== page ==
The six formative years that I spent in the Southern U.S. gave me many things: a deep understanding of cockroaches, impeccable water skills, and a year-round tan. And, last but not least, the precious, lingering gift of the word y’all.
I could sing the praises of y’all ’til the end of time! Short for you all, it’s a simple, monosyllabic utterance that evokes lemonade on the veranda, strolls under oaks and Spanish moss, and warm, uncomplicated, friendly times. The essence of the South wrapped into four tidy letters and an apostrophe! How could you not help but to love y’all, y’all?
Despite these feelings, my thoughts sometimes wander, and I find myself asking: could there be another such quirky little word buried in the Southern lexicon?
At such questions, I’m predisposed to throwing algorithms, and always on the lookout for an excuse to do some hard-core statistical data-mining. So, as they say, game on! An urgent signal went out to my crack team of computer scientists, and at our first meeting, we formulated a slightly-more-scientific query:
Could we quantify the differences between Southerner and Yankee, by analyzing the everyday communications of the average Joe?
Hell yeah! First, we defined the Northeast as New Jersey, New York, Maine, and everything in between, and the Deep South as Louisiana, Mississippi, Alabama, Georgia, and the Carolinas. Then, we gathered our raw data, on sale at a discount, from the aisles of the Internet Dot Com, in the form of 4,000 random blog feeds from a major social networking site, tied to our regions via user profiles. After a bit of text extraction and some filtering to handle the degenerate cases (e.g. a post with a thousand repeats of “I love guinea pigs!”), we had a 5,000,000-word sample from the Yankees, and another of similar size for the Southerners.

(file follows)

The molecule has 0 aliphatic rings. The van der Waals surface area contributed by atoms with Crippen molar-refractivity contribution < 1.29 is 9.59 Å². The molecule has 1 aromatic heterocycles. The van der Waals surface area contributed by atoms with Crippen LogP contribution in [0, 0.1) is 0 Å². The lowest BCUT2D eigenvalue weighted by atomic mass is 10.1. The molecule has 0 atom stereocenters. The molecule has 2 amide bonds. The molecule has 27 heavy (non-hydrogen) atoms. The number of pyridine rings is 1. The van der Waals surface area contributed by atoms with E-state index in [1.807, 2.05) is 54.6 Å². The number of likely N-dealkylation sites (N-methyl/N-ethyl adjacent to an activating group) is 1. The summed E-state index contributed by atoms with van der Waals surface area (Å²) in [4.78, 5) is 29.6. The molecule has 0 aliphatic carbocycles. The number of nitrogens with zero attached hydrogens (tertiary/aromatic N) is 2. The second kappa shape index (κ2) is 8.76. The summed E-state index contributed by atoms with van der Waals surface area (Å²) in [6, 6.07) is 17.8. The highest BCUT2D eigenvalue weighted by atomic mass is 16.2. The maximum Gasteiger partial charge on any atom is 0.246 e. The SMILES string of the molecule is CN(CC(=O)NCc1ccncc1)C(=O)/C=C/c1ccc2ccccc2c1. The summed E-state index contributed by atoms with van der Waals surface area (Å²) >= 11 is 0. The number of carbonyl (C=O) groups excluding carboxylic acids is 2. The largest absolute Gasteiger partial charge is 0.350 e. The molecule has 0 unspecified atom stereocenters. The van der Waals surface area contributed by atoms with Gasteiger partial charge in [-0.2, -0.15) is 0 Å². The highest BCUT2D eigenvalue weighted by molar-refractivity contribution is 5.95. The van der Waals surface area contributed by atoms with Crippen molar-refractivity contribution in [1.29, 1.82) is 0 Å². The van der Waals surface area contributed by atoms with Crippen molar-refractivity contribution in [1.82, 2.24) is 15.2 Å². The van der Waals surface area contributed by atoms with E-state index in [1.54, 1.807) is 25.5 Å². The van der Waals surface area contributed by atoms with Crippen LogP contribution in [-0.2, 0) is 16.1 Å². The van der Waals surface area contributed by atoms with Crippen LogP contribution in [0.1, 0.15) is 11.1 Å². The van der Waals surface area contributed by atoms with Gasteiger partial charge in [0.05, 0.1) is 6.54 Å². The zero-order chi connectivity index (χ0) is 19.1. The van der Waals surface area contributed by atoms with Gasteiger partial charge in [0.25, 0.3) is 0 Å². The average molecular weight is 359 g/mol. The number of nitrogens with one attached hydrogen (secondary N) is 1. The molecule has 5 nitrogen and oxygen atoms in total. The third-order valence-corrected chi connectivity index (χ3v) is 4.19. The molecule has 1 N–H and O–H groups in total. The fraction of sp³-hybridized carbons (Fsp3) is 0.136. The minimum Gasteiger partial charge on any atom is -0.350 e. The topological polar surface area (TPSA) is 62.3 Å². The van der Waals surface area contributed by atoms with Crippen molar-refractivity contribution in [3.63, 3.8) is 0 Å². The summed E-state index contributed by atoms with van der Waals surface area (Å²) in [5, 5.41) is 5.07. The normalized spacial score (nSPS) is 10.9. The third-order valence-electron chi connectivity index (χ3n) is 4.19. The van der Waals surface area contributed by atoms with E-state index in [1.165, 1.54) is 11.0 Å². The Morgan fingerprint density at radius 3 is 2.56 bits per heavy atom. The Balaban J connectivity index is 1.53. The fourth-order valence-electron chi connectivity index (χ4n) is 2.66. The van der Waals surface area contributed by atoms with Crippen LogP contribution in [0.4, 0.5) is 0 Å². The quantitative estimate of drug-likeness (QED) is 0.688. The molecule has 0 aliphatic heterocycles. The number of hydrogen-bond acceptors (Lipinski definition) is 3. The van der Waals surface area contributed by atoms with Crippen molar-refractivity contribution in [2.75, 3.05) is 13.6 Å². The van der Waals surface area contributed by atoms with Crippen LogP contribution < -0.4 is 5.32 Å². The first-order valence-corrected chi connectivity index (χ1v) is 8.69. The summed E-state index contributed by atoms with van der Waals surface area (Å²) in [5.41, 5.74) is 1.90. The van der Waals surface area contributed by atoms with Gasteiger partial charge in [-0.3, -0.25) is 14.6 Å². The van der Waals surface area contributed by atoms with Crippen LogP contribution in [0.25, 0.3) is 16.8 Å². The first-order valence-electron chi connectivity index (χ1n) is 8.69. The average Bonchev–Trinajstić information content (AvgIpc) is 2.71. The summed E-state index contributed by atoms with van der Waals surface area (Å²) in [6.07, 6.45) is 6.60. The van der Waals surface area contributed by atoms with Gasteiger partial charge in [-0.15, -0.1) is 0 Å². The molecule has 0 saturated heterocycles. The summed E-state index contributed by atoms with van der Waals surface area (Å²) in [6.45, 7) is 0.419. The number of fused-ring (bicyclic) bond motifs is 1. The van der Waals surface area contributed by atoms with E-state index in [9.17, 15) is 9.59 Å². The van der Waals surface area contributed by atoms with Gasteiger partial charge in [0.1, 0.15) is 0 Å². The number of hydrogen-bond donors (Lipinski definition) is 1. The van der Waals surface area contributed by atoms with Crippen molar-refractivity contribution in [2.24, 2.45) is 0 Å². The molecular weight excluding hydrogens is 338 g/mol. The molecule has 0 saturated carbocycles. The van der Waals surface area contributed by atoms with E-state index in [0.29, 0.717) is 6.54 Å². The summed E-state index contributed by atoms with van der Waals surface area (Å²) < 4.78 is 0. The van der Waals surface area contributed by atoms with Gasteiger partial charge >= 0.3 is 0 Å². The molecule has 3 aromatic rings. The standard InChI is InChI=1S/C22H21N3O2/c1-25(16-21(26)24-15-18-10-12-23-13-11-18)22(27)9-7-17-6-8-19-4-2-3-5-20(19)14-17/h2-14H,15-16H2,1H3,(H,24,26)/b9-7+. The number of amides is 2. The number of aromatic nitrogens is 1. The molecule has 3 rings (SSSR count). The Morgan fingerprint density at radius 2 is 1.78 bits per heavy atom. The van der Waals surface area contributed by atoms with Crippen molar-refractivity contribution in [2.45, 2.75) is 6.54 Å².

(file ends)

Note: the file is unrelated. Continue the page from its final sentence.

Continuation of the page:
We fed these into the Corpusculator, a custom suite of text-analysis software. For several minutes, it rumbled, as regional differences percolated, and our bloggy inputs, in mutual opposition, slowly neutralized the smells of teen spirit.
Then, Eureka! Out popped two lists: one for North and one for South, each cataloging the words that appeared in excess, as relative to the frequencies of the other region.
Via the wondrous Wordle, I built a word cloud for each, and assembled them into a two-chapter novella that I call “A Tale Of Two Regional, Multi-State Areas.” Click on the picture below to see the whole thing, with the caveat that Northeasterners are quite fond of dropping the F-bomb, which appears prominently:
What we have here is two solid blocks of differential Zeitgeist, chock full of inter-regional revelations. Yankees refer more to summer and winter – probably because in Dixie, the seasons are rarely more than a curiosity, but to the north, the difference between August and January is fundamental. Northerners tend to reference books, while the South seems more preoccupied with the doctor. Then, there’s the aforementioned profanity – with Yankees preferential to the F-word, and my dear Southerners given to damn, frankly.
As for my precious y’all? Yup, there it is on the southern side. A quick scan revealed that its kissin’ cousins – the other quirky Dixie colloquialisms – were all texting shorthand such as lol and omg. Color me disappointed, but I suppose that’s that price of progress, y’all!